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Message from Director


Yooichi Kainoh, Ph.D.
Yooichi Kainoh, Ph.D./Director

 The Agricultural and Forestry Research Center (AFRC) was created as one of the education centers at the time when the University of Tsukuba was founded in 1973. It was a distinctive organization in which a university farm and experimental forests have been integrated in one organization for the first in Japanese universities.

 Since that time, the center has conducted a very wide array of activities. What distinguishes our center is not only the formal operational characteristics of the organization, but also has the breadth to single-handedly address the main disciplines of agriculture and forestry, regional characteristics that allow the cultivation of both northern and southern crop types, and experience with forming community exchange and outreach groups as well as implementing diverse social-benefit and community exchange programs. In addition, the distinctive nature of the center is symbolized by our hosting of international symposia for over 30 years as an Associated Center (AC) designated by the UNESCO; Publication of Journal of Developments in Sustainable Agriculture (JDSA), a J-Stage-based online, English-language academic journal to deliver the outcome of symposium results; and implementation of the Agricultural Education for Sustainable Development (Ag-ESD) internship program for graduate students.

 Underlying these characteristic AFRC activities is the development of the center as a place for practicing the holistic thinking that "the totality of a system is more than the arithmetic sum of its parts, which were divided by reductionism". Modern science, in contrast, has developed primarily under the reductionist idea that "all natural phenomena can be explained with physicochemical laws alone."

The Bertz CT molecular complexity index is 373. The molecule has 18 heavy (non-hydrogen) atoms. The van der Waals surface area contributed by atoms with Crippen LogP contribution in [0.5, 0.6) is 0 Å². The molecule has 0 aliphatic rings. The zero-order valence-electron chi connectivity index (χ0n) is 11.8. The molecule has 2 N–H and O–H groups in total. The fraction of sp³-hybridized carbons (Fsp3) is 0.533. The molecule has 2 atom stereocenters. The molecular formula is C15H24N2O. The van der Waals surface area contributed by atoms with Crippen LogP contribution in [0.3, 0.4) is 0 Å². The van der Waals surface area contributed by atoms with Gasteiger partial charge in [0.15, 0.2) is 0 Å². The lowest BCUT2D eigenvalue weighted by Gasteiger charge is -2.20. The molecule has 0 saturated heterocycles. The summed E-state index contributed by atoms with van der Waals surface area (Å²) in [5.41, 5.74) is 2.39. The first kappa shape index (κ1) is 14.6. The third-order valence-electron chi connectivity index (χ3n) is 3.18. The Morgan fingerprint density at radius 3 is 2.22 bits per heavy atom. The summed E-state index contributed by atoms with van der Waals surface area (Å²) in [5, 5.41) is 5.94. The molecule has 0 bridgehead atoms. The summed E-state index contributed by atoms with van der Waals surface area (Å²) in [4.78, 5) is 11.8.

In this framework of holism, we show that it is not enough just to scientifically analyze the mechanisms of growth and maturation in the plants and animals being studied and discover their principles and laws. In addition, we need the wisdom to create new "value" upon considering the individual plant or animal as a system.

 Especially in agriculture and forestry education at the university level, we believe it is extremely important to systematically comprehend a broad range of phenomena spanning the humanities, social sciences, and natural sciences, including the historical background of agriculture and forestry education at universities in Japan and other countries; the establishment of sustainable farmland and forest ecosystems; and cultural aspects of agriculture and forestry disciplines, especially the close relationship of food culture to climate condition and religion.

 To accomplish these purposes, we strive to make AFRC into a place where a reductionist perspective and a holistic perspective, are intricately combined and interleaved. Consequently, the ultimate goal of AFRC is to be a place where the internal energy for agriculture and forestry studies will converge toward the "values" of education in our colleges and graduate schools.

 We hope you take advantage of the AFRC and look forward to your suggestions about how to make it better.

April, 2015 
Yooichi Kainoh, Ph.D.